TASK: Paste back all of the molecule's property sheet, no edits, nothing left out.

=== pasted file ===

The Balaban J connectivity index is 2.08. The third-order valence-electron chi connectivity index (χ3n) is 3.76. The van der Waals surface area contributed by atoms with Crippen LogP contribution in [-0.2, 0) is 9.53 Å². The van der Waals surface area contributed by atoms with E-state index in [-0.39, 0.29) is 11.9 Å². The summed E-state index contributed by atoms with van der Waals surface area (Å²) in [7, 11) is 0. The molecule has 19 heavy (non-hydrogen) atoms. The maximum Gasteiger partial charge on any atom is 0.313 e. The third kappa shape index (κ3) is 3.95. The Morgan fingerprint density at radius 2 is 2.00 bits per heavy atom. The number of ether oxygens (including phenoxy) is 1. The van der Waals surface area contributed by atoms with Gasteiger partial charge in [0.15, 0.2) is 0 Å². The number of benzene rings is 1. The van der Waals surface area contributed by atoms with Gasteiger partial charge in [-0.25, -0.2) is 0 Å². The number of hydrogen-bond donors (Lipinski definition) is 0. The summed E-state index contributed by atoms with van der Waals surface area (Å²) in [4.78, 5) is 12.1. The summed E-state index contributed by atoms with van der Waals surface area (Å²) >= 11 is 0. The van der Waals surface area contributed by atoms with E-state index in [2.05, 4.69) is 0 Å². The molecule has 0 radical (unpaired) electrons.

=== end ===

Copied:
The Balaban J connectivity index is 2.08. The third-order valence-electron chi connectivity index (χ3n) is 3.76. The van der Waals surface area contributed by atoms with Crippen LogP contribution in [-0.2, 0) is 9.53 Å². The van der Waals surface area contributed by atoms with E-state index in [-0.39, 0.29) is 11.9 Å². The summed E-state index contributed by atoms with van der Waals surface area (Å²) in [7, 11) is 0. The molecule has 19 heavy (non-hydrogen) atoms. The maximum Gasteiger partial charge on any atom is 0.313 e. The third kappa shape index (κ3) is 3.95. The Morgan fingerprint density at radius 2 is 2.00 bits per heavy atom. The number of ether oxygens (including phenoxy) is 1. The van der Waals surface area contributed by atoms with Gasteiger partial charge in [0.15, 0.2) is 0 Å². The number of benzene rings is 1. The van der Waals surface area contributed by atoms with Gasteiger partial charge in [-0.25, -0.2) is 0 Å². The number of hydrogen-bond donors (Lipinski definition) is 0. The summed E-state index contributed by atoms with van der Waals surface area (Å²) in [4.78, 5) is 12.1. The summed E-state index contributed by atoms with van der Waals surface area (Å²) >= 11 is 0. The van der Waals surface area contributed by atoms with E-state index in [2.05, 4.69) is 0 Å². The molecule has 0 radical (unpaired) electrons.